Journal of
Public Health and Epidemiology

  • Abbreviation: J. Public Health Epidemiol.
  • Language: English
  • ISSN: 2141-2316
  • DOI: 10.5897/JPHE
  • Start Year: 2009
  • Published Articles: 616

Full Length Research Paper

Application of Gis-Rs in bacteriological examination of rural community water supply and sustainability problems with UNICEF assisted borehole: A case study of Alabata community, South-western Nigeria

Shittu O. B.1*, Akpan I.1, Popoola T. O. S.1, Oyedepo J. A.2 and Oluderu I. B.1
1Department of Microbiology, University of Agriculture, Abeokuta, Nigeria. 2Geographical Information System Section, Research and Development Centre, University of Agriculture,  Abeokuta, Nigeria.
Email: [email protected]

  •  Accepted: 23 October 2010
  •  Published: 31 December 2010

Abstract

Alabata is a community with no electricity and comprehensive topographic or administrative map. They also depend on a fuelled generating set to power the pumping machine for the UNICEF assisted borehole. The citizens often had to resort to an unsafe alternative water source for domestic purposes. In March 2006 an observational study trip through which data on sanitation, health and water sources were acquired was made to Alabata community. Coordinates of relevant facilities and water sampling points were taken and plotted in a Geographic Information System (using ArcView 3.2a GIS software). A base map for the study area was generated from satellite imagery (IKONOS). Sample points of water were overlaid on the base map that was produced from the satellite image. Water was collected from alternative water sources and analysed for bacteriological quality in the Microbiology laboratory. The bacteriological analysis of the different water sources with the exception of deep protected well with no recorded growth, showed that coliform count (> 1100 MPN/1000 ml), total Escherichia coli count (3-6 log cfu/ml), and total heterotrophic count (3-5 log cfu/ml). In all, the water samples generally exceeded the WHO and EPA standards of acceptable limit for drinking and domestic use.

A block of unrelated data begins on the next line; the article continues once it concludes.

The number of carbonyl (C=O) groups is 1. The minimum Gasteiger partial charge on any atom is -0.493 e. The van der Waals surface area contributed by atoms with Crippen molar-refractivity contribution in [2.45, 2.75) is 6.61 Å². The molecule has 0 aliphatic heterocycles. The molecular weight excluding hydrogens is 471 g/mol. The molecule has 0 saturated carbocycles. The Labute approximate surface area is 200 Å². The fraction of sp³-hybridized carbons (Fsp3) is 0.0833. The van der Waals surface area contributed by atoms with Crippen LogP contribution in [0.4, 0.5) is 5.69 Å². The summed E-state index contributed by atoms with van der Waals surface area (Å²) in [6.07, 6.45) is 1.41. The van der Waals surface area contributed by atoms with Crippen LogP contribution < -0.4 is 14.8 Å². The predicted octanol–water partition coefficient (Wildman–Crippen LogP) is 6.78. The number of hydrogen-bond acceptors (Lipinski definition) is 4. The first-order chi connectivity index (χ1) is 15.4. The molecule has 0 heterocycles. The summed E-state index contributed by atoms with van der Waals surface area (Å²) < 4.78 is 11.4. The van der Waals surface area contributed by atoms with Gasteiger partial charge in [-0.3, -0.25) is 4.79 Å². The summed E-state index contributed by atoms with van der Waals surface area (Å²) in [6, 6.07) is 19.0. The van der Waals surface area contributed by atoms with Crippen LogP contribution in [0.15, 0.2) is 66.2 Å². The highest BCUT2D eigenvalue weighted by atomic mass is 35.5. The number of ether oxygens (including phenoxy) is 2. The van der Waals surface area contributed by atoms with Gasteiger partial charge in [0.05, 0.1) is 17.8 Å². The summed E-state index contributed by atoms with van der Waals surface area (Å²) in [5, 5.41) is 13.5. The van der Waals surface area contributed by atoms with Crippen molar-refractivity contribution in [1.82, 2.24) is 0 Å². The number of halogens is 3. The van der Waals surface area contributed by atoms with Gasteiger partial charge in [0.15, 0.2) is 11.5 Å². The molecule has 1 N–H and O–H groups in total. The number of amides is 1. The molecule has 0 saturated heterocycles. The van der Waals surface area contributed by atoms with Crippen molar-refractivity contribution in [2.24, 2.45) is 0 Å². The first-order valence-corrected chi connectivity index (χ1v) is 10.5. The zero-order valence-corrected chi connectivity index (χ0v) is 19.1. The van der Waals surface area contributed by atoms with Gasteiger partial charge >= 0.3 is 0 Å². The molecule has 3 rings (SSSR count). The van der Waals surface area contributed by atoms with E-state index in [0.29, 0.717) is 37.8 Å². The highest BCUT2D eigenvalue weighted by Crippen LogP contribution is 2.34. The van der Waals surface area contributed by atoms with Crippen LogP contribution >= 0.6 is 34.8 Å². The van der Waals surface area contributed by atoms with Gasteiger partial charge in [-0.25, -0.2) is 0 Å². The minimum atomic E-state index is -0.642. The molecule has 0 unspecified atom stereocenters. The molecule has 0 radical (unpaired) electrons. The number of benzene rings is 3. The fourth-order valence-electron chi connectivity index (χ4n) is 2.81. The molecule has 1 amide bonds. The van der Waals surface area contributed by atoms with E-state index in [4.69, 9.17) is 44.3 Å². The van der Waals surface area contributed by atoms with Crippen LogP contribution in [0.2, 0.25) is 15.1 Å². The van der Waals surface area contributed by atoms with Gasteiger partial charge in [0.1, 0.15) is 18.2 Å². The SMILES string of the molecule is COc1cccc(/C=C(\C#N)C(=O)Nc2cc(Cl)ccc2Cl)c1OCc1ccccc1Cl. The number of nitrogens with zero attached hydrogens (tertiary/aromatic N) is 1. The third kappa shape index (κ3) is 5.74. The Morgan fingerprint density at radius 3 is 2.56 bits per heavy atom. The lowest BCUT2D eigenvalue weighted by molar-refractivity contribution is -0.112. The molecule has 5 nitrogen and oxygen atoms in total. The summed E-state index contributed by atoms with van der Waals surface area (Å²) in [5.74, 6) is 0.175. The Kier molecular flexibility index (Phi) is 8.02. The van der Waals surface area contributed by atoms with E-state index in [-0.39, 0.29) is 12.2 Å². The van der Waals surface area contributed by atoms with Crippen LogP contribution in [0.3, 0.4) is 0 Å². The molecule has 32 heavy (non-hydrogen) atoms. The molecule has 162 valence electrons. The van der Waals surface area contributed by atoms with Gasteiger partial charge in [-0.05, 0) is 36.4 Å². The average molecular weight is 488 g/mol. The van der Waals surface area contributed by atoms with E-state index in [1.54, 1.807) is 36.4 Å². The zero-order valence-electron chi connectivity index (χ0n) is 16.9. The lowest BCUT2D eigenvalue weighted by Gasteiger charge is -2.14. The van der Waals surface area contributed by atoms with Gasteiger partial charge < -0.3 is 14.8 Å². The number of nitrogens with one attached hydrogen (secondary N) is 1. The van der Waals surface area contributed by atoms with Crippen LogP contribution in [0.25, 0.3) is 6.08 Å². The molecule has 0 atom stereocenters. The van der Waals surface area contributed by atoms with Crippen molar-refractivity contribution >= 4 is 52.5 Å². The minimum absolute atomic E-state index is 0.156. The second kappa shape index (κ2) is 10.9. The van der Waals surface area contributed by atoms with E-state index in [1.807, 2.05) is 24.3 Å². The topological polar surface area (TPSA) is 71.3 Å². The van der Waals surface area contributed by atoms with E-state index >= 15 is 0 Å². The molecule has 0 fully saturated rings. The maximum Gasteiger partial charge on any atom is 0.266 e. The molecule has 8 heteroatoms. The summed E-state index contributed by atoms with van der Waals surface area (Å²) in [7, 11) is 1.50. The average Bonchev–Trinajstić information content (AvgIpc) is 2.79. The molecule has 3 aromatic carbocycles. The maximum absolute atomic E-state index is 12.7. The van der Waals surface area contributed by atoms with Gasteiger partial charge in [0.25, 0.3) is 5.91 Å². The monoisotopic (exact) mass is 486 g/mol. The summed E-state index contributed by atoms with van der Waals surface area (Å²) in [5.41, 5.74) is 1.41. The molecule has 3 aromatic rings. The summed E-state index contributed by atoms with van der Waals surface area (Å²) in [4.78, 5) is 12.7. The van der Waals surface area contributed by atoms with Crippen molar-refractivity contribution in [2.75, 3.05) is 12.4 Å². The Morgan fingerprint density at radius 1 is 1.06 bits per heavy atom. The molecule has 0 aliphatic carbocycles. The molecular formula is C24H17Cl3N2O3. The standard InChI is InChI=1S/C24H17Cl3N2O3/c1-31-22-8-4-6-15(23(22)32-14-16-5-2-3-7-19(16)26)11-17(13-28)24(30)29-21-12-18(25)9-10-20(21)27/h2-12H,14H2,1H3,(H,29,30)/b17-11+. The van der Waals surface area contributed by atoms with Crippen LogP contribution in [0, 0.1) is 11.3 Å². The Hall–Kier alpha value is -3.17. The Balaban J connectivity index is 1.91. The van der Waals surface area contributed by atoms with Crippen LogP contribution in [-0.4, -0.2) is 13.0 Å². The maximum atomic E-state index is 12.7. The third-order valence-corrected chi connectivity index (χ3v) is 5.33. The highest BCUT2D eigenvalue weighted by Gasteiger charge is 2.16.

Key words: Geographical information system (GIS), rural water, sustainability problem, South-western Nigeria.